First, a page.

So yes, it’s the craziest thing. It’s probably the number one request we get at Seraphim: a Candyman remake or a sequel. If it were that easy we’d have done it ages ago, but the rights are all over the place. No one can figure it out. I think the most sense we can make of it is that MGM has the rights to a remake but Universal has refusal right and also the sequel rights. So they can’t make a move without each other. And no one knows where the rights for the third film are. We’ve tried so many different incarnations and they’ve all been cool. Paul WS Anderson had a whole trilogy mapped out. I saw him pitch that to the head of MGM and it was one of the best pitches I’ve ever seen in my life. He’s ridiculously good in a room. The executives were like, “Absolutely, we’re doing this!” and then a week later the property was ice cold again. I guess they started to get into the legal and couldn’t do it. Then there was a version where Clive and Jordan Peele had a few conversations. Peele was going to do a remake, right before Get Out came out. He was poised to sneak in there before he became uber-sought after, but that went away as well. I don’t know if that was a rights issue too or if his plate just got too full. It seems as though every time someone tries to move forward on it, they do their due diligence on obtaining the title and it falls apart every time.

Scream: Is there scope for literary continuations based off The Forbidden rather than the film? Would that work if it wasn’t called Candyman?

Mark Alan Miller: I think so. Clive maintains almost all the literary rights to his characters. He owns almost nothing of Hellraiser except book and comic rights, so that’s why we’ve tried merchandising those as much as we could: getting the Gospels out and finishing The Toll and doing the comics. I think there’s absolutely a space for Candyman. We even had a take on a Candyman comic with Ben Meares and Brandon Seifert, who took over from me on the Hellraiser comic. It was very cool but we couldn’t get any bites on it. Boom! didn’t want to do any more licensing; they only wanted original stuff. I think they licensed too much and spread themselves too thin. And I think IDW didn’t want to do creator-owned. So there was an attempt to travel more Candyman roads, but we never achieved it. Maybe the title is cursed! I guess that would be appropriate.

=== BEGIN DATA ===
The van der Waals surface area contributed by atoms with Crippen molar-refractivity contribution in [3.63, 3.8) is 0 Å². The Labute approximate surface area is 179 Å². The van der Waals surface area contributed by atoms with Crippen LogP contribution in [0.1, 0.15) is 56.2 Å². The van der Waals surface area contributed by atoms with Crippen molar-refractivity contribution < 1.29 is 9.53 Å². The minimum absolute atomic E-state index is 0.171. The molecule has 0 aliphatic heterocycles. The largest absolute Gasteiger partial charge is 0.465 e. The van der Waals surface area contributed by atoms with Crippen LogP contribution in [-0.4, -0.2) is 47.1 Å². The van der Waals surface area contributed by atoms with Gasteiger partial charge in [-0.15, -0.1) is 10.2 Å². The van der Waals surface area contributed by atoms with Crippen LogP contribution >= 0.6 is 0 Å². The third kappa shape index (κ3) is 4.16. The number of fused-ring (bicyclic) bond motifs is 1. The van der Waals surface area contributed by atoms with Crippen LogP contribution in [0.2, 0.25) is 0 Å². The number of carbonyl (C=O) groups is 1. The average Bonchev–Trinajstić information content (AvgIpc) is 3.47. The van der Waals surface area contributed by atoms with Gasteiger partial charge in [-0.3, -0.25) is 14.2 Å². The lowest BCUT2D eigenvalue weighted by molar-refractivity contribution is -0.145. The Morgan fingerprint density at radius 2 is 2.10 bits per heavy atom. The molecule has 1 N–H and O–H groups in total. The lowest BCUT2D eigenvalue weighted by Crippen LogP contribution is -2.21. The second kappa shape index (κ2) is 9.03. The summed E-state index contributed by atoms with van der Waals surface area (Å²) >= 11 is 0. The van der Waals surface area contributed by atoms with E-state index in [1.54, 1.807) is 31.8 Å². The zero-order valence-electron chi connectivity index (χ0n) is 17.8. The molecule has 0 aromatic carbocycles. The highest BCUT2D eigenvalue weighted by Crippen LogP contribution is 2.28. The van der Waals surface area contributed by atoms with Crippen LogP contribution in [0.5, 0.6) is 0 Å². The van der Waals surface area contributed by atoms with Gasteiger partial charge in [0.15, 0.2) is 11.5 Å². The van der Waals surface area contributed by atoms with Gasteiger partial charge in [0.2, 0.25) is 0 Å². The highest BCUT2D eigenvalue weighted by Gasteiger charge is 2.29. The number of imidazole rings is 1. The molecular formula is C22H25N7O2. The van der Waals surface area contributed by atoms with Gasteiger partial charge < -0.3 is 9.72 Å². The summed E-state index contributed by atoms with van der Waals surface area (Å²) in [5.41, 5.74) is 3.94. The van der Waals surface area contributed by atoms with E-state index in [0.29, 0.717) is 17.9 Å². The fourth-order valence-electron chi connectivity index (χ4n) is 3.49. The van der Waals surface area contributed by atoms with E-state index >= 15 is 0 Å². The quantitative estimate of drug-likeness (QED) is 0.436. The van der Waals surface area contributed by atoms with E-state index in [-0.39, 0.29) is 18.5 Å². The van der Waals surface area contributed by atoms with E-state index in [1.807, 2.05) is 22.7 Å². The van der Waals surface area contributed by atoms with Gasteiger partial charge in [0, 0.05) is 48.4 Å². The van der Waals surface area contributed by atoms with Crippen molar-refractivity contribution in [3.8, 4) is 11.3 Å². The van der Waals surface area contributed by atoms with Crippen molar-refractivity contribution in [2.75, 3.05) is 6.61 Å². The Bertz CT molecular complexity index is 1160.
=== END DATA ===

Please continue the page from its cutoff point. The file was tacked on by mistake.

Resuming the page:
Scream: Well thanks for this. I enjoyed The Toll and I hope you get to do more.

Mark Alan Miller: I hope so too! I’m pretty proud of The Toll. I think it’s creepy and I think it ends on a nice sombre note. There is this larger world afoot, and more adventures for Kirsty. Hopefully we get to tell them.

Scream: Thanks for talking to us, Mark.

Mark Alan Miller: My pleasure.

Words: Owen Williams